It is sad for our industry that so many people in this House of Commons—good, hard-working people—are not prepared simply to tell people things as they are. If we did that, irrespective of opinion polls, we would all have a great deal more respect. Therefore, I hope that my hon. Friend the Minister will accept that, no matter what is agreed on Thursday, it can be overturned. I also hope that he will accept that, irrespective of what the House says, the Council on Thursday can overturn what we think. I hope that he will also conclude that the views of the fishermen of Britain seem to be virtually of no consequence.

9.5 pm

It is worth saying at the outset some words about the background against which the debate takes place. The level of discontent and sheer anger among the fishing communities is well known by all hon. Members who represent fishing constituencies. It has never been higher. One sign of that is the growth in support for the aims of the Save British Fish campaign, which seeks to persuade the Government to withdraw from the common fisheries policy. It is fair to say that many of the people who subscribe to that campaign appreciate that its aim is probably not a realistic legal objective, but they are so fed up and angry about the way in which the policy has impacted on them and their communities that they feel driven to that extreme solution.

Over the years, fishermen have had to put up with conflicting advice from scientists about how much of various stocks is left in the seas. That advice leads them from one year to the next to change their fishing expectations and patterns. They are trapped in ever-increasing regulations and restrictions. They fear that the enforcement procedures that we are discussing tonight would represent a major step forward in those regulations and restrictions.

Fishermen have had to put up with the loss of the financial support that the industry has been able to rely on in the past for renewing and improving boats. They face ever-increasing incursion from foreign boats into waters that they regard as traditionally theirs. As a result of all those factors, fishermen are at the end of their tether. In considering and discussing the regulations before us tonight, and in thinking ahead towards the meeting with his fellow Ministers, it is important that the Minister appreciates the level of anger in fishing communities.

Fishermen are especially angry in my constituency of the Western Isles. The fishing industry there is a major aspect of the islands' economy. It is a major foundation for maintaining otherwise fragile rural communities. There is a special twist in the Western Isles in that more than 90 per cent. of the catch is shellfish. So the fleet in the Western Isles makes no real contribution to the problem of overcapacity that has afflicted the British fleet in recent years and led to many of the regulations and restrictions that we have had to put up with.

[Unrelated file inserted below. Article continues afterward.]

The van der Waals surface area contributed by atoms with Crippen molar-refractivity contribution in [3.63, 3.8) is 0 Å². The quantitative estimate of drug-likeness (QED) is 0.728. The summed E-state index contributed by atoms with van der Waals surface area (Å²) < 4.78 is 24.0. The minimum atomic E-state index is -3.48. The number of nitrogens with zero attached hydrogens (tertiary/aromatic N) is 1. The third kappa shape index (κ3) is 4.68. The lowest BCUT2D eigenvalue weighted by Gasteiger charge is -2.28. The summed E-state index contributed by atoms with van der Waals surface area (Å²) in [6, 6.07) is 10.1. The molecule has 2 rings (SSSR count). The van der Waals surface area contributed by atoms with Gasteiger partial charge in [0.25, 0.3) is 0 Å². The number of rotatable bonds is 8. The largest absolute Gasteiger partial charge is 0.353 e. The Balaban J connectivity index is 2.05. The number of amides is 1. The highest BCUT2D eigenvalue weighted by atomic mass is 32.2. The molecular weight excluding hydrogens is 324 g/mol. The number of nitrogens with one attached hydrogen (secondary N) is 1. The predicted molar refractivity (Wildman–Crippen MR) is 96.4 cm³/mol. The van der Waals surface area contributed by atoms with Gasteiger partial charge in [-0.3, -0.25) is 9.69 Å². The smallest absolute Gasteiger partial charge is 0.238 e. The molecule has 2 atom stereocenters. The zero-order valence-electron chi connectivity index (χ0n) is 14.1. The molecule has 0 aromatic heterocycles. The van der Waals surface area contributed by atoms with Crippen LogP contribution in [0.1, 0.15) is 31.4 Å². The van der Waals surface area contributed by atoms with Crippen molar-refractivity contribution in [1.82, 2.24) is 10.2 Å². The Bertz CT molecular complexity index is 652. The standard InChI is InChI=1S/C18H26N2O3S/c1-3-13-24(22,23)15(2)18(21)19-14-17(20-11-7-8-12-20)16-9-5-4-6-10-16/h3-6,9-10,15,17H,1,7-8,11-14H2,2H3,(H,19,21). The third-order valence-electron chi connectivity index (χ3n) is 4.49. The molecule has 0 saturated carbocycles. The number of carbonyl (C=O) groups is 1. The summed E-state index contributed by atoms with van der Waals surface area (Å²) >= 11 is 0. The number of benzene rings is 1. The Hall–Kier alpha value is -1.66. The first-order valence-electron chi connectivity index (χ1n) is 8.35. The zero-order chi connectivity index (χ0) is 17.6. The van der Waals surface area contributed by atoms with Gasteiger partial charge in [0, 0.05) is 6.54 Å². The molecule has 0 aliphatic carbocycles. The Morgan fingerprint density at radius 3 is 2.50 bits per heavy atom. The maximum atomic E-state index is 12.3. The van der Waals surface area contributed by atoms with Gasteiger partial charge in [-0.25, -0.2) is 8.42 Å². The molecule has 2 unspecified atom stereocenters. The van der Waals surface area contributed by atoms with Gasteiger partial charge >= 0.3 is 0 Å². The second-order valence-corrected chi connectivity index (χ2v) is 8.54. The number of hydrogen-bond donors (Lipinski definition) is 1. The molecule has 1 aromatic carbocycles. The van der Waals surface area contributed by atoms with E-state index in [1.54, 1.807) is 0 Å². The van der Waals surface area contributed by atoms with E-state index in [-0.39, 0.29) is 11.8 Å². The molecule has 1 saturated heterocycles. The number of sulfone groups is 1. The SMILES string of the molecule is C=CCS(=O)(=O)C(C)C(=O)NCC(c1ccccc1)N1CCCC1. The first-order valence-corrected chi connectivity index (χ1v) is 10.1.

The Minister mentioned decommissioning. He may not realise that none of the Western Isles boats is eligible for decommissioning because the vast majority of them fish for shellfish—primarily for prawns. The Government have concluded, logically, that because the prawn sector is recognised not to be contributing to overcapacity, it should not be eligible for decommissioning.

However, if it is true that the prawn sector does not contribute to overcapacity, logically also it should be eligible for a resumption of financial support to help it renew and rebuild the fleet. Not only in the Western Isles but throughout the west coast of Scotland, the boats that are used for fishing are elderly boats that should have been renewed or replaced a long time ago. As a result of the freeze on financial assistance to be spent on fishing boats, that has not been happening. I ask the Minister, as he looks ahead into the next year—I specifically ask the Scottish Office Minister—to consider the possibility of again opening up those sources of financial assistance to help those boats.

Enforcement, which is the primary subject of the debate, continues to be murky and unclear. Fishermen remain confused as to the way in which Spanish access will work out from 1 January 1996. The Government continually repeat that there will be no increase in overall effort and insist that relative stability will be maintained. If those two things are true, it appears to follow—to Labour Members, at least—that that means that there will be no significant increase in Spanish effort.

Given the track record of Spanish boats, we find that hard to believe. Given the ability of Spanish boats to evade those rules and regulations that are laid down already, fishermen looking ahead to 1 January 1996 are fearful of what the impact of Spanish access will be. Therefore, in spite of the Minister's attempts, no one will believe his reassurances until the reality of the position unfolds in the new year.